5 Questions with Regina Gilley, Occupational Health Specialist

1. Tell us a little bit about your role at Examinetics, and how your role contributes to the overall mission of Examinetics.

As an Occupational Health Specialist, a.k.a. “Field Tech”, I am always on the road visiting our clients for their health services. I drive our mobile medical units to the client site for their annual OSHA compliance testing or other services. I am often the first person our clients actually meet face-to-face and become the face of Examinetics. I would say 90% of what I perform is hearing conservation. It is my goal to always give the client the best possible service, whether that is audio testing, or the full service of audio, respirator fit, pulmonary function, vitals and vision.

I ensure that test data is collected so it can be processed and analyzed – and then returned to the client. At the same time, I provide clients with instant access and results to audio and respirator fit test onsite. Additionally, I am a Certified Field Trainer for new field techs. It is my goal to ensure that each and every one of our Occupational Health Specialists provide the best, most accurate information and service to our clients.

2. How does your role contribute to the health and safety of America’s workforce?

Concerning noise exposure, I help ensure that our clients’ workforce are wearing the correct hearing protection. Unfortunately, not everyone can wear every type of earplug, as they may not fit well. The OHS Field team also makes certain that employees are aware of noise exposure throughout their daily work and home life. The goal is to reduce potential hearing loss from all areas of life. The annual testing and training equips employees with the knowledge to protect themselves against hearing loss.

When it comes to respiratory protection, the importance of wearing a properly sized respirator cannot be overstated. Typically, employees will grab the first available respirator. This can be dangerous as not all respirators fit well on the employees. In the field, we not only test for the proper fit, but also instruct employees on the fit, style and size respirator for each employee. With our fit testing, we ensure they are wearing a respirator that actually seals on the face, protecting them from exposure to potential hazards.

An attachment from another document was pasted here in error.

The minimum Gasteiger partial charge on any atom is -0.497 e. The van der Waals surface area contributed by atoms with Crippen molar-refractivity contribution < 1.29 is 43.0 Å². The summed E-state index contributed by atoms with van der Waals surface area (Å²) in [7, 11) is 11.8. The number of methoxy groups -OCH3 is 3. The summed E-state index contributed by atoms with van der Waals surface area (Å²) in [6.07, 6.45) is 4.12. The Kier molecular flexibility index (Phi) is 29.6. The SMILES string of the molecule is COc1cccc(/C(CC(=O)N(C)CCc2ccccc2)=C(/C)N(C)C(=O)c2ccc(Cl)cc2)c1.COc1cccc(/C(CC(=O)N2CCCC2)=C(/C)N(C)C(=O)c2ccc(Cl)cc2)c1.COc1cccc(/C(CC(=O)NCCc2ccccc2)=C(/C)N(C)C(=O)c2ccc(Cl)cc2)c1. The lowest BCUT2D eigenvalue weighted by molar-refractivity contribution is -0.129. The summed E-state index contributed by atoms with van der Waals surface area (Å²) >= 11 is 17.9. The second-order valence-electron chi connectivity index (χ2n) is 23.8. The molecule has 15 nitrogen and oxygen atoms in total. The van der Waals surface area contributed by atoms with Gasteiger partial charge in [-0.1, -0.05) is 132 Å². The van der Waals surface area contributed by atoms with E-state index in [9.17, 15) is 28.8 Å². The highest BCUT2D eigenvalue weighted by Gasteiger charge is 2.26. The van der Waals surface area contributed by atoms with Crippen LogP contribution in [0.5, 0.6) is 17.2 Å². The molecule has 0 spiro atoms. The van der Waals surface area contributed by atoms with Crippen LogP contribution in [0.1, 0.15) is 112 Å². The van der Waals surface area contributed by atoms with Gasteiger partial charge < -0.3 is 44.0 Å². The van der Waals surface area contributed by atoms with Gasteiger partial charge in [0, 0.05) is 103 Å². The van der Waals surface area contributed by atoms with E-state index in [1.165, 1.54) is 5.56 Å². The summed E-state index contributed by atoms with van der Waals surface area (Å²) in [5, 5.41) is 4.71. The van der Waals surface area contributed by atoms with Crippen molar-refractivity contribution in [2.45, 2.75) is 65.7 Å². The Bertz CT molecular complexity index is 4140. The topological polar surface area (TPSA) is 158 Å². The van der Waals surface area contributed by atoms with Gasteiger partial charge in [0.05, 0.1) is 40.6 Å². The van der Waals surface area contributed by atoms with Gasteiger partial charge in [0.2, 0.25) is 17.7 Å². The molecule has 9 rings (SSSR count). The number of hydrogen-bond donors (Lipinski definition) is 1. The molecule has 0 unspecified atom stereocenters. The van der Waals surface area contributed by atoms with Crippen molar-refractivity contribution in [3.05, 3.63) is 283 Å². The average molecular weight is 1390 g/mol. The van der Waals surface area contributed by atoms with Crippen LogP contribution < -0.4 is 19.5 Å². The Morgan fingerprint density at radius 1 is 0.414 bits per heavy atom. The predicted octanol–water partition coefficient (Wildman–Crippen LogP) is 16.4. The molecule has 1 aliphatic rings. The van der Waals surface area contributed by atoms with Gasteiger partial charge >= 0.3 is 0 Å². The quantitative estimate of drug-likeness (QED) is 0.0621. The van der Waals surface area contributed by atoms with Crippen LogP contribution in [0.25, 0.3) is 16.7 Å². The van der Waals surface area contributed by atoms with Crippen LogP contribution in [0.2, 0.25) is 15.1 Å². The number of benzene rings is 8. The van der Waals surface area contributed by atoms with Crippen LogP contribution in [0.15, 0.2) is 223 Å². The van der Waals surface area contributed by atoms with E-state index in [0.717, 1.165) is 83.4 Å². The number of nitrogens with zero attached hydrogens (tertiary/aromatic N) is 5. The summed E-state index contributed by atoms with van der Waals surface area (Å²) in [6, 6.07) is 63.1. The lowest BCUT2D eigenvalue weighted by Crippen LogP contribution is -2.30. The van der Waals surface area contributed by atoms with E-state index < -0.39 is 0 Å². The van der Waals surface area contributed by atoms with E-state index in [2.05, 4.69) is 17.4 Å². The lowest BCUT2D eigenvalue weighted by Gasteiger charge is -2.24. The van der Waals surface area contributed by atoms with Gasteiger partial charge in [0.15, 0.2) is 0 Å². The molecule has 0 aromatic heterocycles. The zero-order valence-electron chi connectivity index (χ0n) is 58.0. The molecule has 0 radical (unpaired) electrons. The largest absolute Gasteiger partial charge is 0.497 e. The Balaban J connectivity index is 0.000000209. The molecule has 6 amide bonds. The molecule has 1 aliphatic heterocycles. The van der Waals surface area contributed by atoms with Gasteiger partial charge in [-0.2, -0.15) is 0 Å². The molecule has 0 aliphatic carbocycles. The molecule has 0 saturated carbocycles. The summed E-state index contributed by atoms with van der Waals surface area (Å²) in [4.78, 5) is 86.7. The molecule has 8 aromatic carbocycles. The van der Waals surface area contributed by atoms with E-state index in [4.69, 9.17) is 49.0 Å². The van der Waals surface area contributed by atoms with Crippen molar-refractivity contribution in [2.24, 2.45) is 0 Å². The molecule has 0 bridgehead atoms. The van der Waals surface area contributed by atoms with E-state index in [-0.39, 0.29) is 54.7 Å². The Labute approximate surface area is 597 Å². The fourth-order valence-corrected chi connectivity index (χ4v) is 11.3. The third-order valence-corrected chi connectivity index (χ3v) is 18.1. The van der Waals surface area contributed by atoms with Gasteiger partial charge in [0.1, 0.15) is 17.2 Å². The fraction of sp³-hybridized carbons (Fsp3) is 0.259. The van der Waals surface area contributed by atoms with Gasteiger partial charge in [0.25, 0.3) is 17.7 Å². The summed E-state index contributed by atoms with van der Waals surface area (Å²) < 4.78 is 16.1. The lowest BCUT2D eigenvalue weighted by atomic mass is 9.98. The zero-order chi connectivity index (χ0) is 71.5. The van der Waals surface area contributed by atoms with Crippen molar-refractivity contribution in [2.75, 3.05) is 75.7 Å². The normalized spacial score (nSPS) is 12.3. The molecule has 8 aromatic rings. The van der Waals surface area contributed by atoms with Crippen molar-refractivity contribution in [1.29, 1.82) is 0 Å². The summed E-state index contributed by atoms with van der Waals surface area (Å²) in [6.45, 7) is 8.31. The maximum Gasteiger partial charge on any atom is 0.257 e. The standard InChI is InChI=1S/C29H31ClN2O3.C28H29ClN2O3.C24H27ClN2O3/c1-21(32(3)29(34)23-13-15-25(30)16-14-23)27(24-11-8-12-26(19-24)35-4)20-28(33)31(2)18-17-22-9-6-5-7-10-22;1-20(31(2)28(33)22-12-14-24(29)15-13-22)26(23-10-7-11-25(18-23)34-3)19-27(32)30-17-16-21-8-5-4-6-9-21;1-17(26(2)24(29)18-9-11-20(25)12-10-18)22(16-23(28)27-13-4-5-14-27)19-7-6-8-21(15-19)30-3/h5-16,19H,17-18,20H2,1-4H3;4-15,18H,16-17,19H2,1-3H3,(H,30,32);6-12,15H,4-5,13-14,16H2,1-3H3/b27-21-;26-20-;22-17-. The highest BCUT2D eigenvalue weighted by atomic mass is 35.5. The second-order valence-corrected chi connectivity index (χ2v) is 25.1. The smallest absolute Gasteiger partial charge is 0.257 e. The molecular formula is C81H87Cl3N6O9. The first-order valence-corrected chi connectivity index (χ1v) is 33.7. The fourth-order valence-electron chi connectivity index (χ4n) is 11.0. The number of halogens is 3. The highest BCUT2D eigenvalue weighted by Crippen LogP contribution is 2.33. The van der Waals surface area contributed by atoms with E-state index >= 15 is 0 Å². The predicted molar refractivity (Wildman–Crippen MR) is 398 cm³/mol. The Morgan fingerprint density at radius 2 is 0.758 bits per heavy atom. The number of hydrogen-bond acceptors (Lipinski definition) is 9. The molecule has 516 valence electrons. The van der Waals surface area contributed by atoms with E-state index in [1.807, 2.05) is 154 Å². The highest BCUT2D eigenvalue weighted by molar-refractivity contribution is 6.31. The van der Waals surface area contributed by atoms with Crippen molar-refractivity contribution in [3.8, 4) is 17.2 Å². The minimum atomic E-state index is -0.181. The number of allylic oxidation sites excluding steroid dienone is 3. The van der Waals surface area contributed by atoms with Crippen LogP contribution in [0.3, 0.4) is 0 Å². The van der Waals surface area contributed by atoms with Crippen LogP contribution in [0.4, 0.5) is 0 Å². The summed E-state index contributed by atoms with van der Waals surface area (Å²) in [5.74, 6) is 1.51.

3. What’s the most rewarding part of your job?

For me, the most rewarding part is when I can see that I have reached someone on the importance of PPE (Personal Protective Equipment) and how it applies to them and their loved ones. To do this, I simply show them the proper way to use hearing protection and respirators. Many times, I find that employees do not know how to use their equipment well, which ultimately make the PPE fit uncomfortably.

Another reward for me is happy clients. I enjoy being able to empower clients and assist their efforts to protect their workforces, not only for OSHA compliance, but also for the overall long-term health effects for their employees.

4. Considering your role and different experiences in your work, please share a personal safety and/or health tip that may be relevant for clients.

My tip is to educate yourself on the importance of PPE, no matter how uncomfortable it may seem or if you don’t want to wear it.